- This topic has 8 replies, 1 voice, and was last updated 10 years ago by Anonymous.
I like to know i’m not the only one. Here, online, my thoughts flow like water. No non-verbals, appearance, or any other communication issues in-person. I get into an in-person conversation. It doesn’t take long for me to get really drained and need quiet isolation for hours at time. How many other of you are like this? I’d like to hear your stories.AnonymousInactive
I’m kind of the opposite. When I lived and worked at the theatre in St. Andrews Scotland – which was a dream, and wonderful old, SMALL town – I found I had to go into Dundee, the nearest city, to get the same “urban energy” that infused me. The dirt, smells, honking, line-ups, foul language all FED me somehow. And yet, I long to have my own cottage up north -alone. Sometimes I find that being around lots of good energy also sends me skyrocketing into hyperness, which I guess also translates into being “loud”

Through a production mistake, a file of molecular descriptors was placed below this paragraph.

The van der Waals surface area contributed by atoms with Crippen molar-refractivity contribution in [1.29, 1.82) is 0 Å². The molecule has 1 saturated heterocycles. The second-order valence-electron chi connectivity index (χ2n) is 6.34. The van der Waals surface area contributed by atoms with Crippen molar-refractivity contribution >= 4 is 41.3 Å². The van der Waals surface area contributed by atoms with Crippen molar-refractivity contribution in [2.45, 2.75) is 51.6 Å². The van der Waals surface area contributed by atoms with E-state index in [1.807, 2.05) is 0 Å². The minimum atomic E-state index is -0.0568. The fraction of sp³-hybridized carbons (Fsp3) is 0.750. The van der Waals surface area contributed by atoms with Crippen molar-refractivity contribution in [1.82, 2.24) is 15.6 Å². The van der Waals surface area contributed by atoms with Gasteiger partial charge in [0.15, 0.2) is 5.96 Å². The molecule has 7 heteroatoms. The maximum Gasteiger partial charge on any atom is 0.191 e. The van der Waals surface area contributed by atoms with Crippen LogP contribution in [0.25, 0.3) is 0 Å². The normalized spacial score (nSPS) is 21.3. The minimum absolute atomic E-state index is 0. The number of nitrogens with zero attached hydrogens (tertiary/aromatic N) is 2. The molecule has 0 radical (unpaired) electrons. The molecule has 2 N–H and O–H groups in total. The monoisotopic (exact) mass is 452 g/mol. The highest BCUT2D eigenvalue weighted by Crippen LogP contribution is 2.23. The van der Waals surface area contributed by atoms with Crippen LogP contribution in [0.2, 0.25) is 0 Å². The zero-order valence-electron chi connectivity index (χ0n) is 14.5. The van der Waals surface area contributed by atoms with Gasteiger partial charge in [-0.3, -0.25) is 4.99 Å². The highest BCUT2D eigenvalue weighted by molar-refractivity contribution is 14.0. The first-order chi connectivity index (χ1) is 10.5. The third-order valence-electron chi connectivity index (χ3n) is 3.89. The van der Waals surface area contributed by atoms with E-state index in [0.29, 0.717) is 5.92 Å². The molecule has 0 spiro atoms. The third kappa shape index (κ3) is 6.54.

Q- can you be in a room and stay if there’s no people or noise – ie, a waiting room, or an office?
I wonder if I’m the only one who needs that “background noise/sound” to prove I’m not invisible?AnonymousInactive
I’m a receptionist at a doctor’s office so nine hours of my day is spent in CONSTANT INTERACTION with other people. I can get home and not talk to another living soul (aside from my furry roommates) until I start again the next morning and be ‘okay’ with it. I have gone entire weekends with only exchanging pleasantries with my neighbors and not really talking to anyone else, and again, being totally okay with it.